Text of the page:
Position:Letter to the Editor

You're right on SA land reform

Firstly, congratulations on the outstanding article about land reform in South Africa (NA, Nov). For too long now, articles, papers and the like on the issue have steered clear of pointing out the urgency of the situation and the inevitability of complete destabilisation of this country if the status quo endures.

Many readers will be tempted to dismiss your article as unnecessarily alarmist or dramatised, but personally I have absolutely no doubt you are right.

The system of apartheid determined that I could become a landowner in this country (South Africa) through the dispossession and deprivation of the 20 other families still living on the farm.

In 1998, we decided to embark on a land reform, housing and enterprise creation project as a form of reconciliation and to try to overcome the damages of the past as far as possible. The project has been successful and has benefited from lots of support from the Department of Land Affairs tight up to ministerial level. What I have learned in the process is how desperate the land situation in South Africa is, and how inadequate the response from the beneficiaries of apartheid has been. Our project attracted a lot of media attention and therefore we have been in a unique position to experience the reaction of other white landowners. Initially it was totally reactionary and hostile with the inevitable threats one expects in the very conservative area where we live. What has, however, been encouraging is the more constructive response that has been evident more recently.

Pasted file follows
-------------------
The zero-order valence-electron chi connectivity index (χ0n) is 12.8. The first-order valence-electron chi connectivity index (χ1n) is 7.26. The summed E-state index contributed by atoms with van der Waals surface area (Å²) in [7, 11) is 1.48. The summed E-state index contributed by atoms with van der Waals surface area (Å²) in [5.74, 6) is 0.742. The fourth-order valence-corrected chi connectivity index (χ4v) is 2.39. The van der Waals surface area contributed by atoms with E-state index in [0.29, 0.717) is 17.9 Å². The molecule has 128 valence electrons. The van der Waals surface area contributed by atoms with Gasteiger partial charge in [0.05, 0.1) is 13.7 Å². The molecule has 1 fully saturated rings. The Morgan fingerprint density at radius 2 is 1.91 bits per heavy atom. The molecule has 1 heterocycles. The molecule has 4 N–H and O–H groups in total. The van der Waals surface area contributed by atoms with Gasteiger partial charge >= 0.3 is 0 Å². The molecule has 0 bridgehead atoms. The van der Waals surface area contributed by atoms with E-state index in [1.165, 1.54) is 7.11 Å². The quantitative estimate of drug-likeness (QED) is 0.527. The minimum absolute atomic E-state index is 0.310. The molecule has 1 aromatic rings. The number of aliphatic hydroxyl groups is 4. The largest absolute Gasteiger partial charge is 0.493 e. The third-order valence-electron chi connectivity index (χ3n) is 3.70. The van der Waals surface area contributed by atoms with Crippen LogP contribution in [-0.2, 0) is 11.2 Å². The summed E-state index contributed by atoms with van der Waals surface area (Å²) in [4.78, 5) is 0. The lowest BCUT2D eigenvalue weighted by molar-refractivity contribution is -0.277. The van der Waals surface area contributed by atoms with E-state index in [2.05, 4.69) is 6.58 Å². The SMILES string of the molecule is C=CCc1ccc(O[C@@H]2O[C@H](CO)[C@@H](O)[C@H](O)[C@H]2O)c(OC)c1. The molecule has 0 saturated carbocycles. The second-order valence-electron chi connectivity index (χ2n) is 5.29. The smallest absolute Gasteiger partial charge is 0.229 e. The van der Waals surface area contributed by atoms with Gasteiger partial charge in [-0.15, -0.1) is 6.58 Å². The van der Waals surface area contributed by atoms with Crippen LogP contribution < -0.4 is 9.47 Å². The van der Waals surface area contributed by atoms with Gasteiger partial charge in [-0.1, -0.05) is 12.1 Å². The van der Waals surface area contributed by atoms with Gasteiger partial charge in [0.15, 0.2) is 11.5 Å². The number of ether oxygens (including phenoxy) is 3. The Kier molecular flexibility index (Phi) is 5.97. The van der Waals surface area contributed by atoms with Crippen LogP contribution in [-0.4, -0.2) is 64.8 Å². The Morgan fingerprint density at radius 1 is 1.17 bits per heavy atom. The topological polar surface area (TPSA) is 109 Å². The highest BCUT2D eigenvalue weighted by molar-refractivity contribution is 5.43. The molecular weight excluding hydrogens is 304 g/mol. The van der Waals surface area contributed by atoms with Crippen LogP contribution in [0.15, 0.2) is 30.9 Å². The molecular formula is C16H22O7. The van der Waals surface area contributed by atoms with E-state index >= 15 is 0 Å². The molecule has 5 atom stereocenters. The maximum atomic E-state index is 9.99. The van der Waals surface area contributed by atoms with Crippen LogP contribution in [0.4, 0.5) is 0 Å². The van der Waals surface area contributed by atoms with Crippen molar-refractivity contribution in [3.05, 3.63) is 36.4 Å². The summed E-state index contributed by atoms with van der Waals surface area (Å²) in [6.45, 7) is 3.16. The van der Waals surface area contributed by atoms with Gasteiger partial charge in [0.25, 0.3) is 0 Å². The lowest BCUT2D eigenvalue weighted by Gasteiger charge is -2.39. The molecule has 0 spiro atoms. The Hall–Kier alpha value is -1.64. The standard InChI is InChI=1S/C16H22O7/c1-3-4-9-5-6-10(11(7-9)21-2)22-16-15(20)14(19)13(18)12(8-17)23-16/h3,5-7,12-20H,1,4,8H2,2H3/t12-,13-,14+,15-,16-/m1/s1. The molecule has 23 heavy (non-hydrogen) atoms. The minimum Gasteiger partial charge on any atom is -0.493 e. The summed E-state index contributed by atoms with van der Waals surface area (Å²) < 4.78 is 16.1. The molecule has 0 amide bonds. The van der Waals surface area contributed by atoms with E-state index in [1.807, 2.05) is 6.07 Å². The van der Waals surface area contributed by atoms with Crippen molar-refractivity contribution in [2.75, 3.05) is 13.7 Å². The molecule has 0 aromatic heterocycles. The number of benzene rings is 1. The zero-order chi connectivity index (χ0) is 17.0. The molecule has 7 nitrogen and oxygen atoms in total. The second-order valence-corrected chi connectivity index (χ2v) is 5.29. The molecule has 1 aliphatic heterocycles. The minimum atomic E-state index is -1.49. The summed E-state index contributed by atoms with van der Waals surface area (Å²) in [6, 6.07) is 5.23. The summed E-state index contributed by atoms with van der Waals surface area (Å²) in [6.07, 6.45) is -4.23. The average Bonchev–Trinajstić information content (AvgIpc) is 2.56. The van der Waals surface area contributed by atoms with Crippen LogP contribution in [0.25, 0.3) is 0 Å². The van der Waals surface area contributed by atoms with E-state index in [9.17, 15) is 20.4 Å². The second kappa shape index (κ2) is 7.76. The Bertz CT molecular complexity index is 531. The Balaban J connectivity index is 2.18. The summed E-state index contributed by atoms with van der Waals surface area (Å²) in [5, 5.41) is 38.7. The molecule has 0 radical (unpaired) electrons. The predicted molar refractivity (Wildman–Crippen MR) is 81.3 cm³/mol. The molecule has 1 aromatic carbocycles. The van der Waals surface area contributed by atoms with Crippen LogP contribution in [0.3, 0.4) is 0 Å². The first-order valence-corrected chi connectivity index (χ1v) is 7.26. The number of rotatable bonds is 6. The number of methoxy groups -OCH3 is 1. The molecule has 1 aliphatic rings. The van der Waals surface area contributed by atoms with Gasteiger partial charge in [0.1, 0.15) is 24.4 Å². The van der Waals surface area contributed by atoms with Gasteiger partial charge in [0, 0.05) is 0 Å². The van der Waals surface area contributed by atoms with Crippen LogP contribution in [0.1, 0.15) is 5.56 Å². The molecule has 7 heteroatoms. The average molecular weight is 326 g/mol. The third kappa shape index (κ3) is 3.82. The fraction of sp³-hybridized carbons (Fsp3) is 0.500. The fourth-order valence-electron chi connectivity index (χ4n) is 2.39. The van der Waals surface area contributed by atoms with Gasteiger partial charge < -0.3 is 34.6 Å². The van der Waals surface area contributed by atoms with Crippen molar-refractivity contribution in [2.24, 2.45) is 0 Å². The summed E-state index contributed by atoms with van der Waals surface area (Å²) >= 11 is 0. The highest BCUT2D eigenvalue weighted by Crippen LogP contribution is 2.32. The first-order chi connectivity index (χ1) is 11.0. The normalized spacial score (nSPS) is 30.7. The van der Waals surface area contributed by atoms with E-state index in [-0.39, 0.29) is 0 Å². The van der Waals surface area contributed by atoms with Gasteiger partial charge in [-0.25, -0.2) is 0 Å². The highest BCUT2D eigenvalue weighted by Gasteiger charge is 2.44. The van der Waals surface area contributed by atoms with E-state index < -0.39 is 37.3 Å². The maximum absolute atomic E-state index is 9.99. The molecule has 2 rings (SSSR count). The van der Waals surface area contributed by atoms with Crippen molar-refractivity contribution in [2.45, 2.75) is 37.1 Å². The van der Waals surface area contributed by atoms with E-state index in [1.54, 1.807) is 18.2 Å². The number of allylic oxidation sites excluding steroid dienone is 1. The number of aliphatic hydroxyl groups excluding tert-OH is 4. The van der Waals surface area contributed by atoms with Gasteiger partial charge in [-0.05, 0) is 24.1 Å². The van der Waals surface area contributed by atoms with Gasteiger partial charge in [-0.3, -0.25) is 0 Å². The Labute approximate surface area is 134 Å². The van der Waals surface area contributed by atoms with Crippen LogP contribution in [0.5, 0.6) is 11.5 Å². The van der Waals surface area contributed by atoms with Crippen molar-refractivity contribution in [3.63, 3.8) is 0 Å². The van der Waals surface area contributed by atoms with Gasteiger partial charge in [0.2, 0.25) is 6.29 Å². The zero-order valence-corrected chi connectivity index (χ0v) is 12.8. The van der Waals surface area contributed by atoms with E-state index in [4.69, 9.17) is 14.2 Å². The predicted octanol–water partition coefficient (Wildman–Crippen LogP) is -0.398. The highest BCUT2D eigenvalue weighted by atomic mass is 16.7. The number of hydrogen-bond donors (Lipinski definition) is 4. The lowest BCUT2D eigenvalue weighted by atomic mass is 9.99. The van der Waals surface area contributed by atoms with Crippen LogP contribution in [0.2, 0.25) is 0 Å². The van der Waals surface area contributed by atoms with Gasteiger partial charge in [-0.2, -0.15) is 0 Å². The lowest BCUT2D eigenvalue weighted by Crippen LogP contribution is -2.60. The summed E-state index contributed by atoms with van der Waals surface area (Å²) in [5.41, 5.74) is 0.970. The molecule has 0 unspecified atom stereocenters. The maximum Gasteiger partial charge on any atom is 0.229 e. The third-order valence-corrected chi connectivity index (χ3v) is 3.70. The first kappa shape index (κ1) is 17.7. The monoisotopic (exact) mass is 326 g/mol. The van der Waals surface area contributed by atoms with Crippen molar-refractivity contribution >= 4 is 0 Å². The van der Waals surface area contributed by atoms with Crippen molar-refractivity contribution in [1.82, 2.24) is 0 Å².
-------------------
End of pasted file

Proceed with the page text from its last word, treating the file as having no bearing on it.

Undoubtedly, the unfolding mayhem in Zimbabwe has provoked some South African landowners into adopting a more progressive approach to land reform. Simultaneously, the Landless People's Movement of South Africa and the Pan Africanist Congress, which has historically positioned the land issue at the centre of the liberation struggle, have stepped up their demands for speedy progress, including a national land summit.

Predictably, this combination of factors has resulted in some reactionary forces claiming to represent the white Afrikaans community threatening to sabotage land reform and indeed the entire fabric of the new South Africa. The land reform issue is rapidly moving to centre stage in this country too.

Having studied the issue for the last few years, it has become very clear to me that the stakeholders in land reform in South Africa, including the government, the landless and landowner organisations, political parties and the relevant economic sectors (agriculture, mining and the commercial banks) lack the capacity to tackle the issues on the scale required as long as they continue to work in isolation from each other.

Currently they appear to be exactly mimicking their counterparts in Zimbabwe ... sitting back and waiting for the government to magically sort this lot out on its own, and either pontificating sagely about the need for orderly reform within the rule of law, etc, or complaining about the lack of progress.

What is NOT happening is the combining of resources into a partnership to drive the process. The challenge, of course, then becomes what can be done in reality to change things. Initial discussions with individual farmers who are positively disposed toward land reform, and to individuals in the commercial banking sector (which ultimately owns most of the land) indicate a growing momentum toward some form of action.

What is not clear is exactly what shape such action can and should take. Organised agriculture is making some encouraging noises but with few exceptions doesn't seem to know how to translate this into action.

The point of this letter is to make an appeal for help to your readers. If you can contribute with ideas, contacts in South Africa or outside of it, or any other form of support to mobilise landowners and others into the partnership needed for...

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